[time-nuts] Symmetricom chip scale atomic clock

Jim Lux jimlux at earthlink.net
Fri Apr 25 11:49:31 UTC 2014

On 4/24/14, 11:14 PM, Attila Kinali wrote:
> On Fri, 25 Apr 2014 08:33:06 +0300
> MailLists <lists at medesign.ro> wrote:
>> The recently acquired cash cow isn't working exactly as
>> expected/advertised. We still don't have a clue when/if the fundamental
>> (as in physics laws) design (we can't officially blame the cheap Chinese
>> manufacturer) flaw will be fixed (manufacturer replaced), but as our
>> main customer, which is used to (literally) blow up tons of (others')
>> money, isn't very concerned (for now), and the profit margin is (still)
>> high enough to replace (no questions asked, for the time being) the
>> failed units of the other (civilian/commercial) customer(s).
> Sorry, but this is was not necessary.
> Not every company is evil and not every company just works for the
> short term bottom line.
> It is very normal that problems show up in series production which
> were not visible before in the prototypes or pre-series production.

Isn't this the truth.  There's nothing like getting a few thousand units 
out in the field to find all the weird corner cases that you thought you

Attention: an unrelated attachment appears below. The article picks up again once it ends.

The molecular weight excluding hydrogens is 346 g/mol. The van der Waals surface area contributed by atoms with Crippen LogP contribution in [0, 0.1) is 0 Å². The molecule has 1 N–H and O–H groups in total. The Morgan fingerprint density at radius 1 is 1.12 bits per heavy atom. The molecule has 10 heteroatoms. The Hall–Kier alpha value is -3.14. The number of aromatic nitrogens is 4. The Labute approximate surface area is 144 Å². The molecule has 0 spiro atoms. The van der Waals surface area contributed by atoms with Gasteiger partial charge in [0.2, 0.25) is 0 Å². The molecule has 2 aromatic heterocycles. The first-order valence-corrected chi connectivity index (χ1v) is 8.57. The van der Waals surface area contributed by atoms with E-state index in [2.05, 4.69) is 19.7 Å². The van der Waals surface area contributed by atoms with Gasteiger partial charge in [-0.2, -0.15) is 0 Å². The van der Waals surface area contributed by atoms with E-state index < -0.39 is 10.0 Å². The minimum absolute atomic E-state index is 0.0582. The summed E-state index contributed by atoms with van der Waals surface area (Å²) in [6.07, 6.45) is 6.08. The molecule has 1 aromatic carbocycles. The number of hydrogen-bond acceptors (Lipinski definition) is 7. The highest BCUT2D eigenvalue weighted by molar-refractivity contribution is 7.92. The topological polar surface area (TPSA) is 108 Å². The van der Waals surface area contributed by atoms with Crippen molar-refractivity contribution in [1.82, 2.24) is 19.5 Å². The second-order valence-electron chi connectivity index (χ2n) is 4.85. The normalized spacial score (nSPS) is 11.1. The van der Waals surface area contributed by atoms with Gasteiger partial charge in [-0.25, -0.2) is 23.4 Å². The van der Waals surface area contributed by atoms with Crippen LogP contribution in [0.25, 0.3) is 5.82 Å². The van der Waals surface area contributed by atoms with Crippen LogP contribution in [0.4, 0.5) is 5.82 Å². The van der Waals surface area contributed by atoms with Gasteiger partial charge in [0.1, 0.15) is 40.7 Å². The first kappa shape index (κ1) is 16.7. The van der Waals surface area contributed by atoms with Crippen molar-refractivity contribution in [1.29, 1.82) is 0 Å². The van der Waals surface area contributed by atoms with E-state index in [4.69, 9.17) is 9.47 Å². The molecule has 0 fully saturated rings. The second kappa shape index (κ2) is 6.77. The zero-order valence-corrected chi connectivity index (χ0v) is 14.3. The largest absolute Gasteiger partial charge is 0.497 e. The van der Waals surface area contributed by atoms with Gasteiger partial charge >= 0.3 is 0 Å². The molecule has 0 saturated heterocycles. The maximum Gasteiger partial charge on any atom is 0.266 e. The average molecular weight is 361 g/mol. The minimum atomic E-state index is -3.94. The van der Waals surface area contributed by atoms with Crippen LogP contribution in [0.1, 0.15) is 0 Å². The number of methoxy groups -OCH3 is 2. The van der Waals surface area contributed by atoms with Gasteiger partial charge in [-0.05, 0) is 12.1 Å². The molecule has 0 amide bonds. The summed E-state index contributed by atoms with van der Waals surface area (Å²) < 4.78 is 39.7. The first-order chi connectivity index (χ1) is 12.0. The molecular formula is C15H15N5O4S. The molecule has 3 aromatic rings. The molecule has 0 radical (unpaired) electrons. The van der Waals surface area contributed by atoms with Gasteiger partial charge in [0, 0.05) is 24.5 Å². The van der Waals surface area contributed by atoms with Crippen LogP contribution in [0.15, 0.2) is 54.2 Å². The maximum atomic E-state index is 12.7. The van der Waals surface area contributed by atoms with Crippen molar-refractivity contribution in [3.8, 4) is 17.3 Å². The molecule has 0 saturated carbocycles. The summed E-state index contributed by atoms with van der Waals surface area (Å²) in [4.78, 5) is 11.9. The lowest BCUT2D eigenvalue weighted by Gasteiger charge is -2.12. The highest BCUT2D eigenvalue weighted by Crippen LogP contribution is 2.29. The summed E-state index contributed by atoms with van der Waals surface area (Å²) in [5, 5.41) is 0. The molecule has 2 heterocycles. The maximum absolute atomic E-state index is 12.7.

had covered in your developmental test campaign.

While there might be a relatively cold calculus applied in giant mass 
production (automobile ECUs) where there's a carefully tuned analysis of 
"what does it cost to issue a recall, vs a service bulletin, vs just 
deal with the failures", I've found that in specialized high tech 
components (e.g. microwave widgets of one sort or another) the mfrs are 
all "stand-up" folks and really want to make YOUR end product 
successful, because you're going to be buying more components from them 
(maybe not the same one, but some others).

It's not like cars, where any one person buys one car every 3-8 years. 
People who specify and buy components are repeat buyers. If I am 
designing a product with any sort of production volume (or even small 
volumes) and the supplier drops the ball, especially if they do it 
twice, I'll probably think real hard about whether i need that 
component.  On the other hand, a supplier that makes the effort to make 
things right will almost certainly get my repeat business.   The 
supplier who responds to my 530 Friday afternoon email with a possible 
answer at 10PM that night, just because they happened to check in, so I 
can go in and resume tracking down the problem on Monday morning is a 
supplier that will get repeat business.

  The anomaly in the microwave component business is the hobby guy or 
gal who buys 2-3 pieces for a project, puts it on the shelf until they 
get around to doing the project 6-12 months later, and never buys again.


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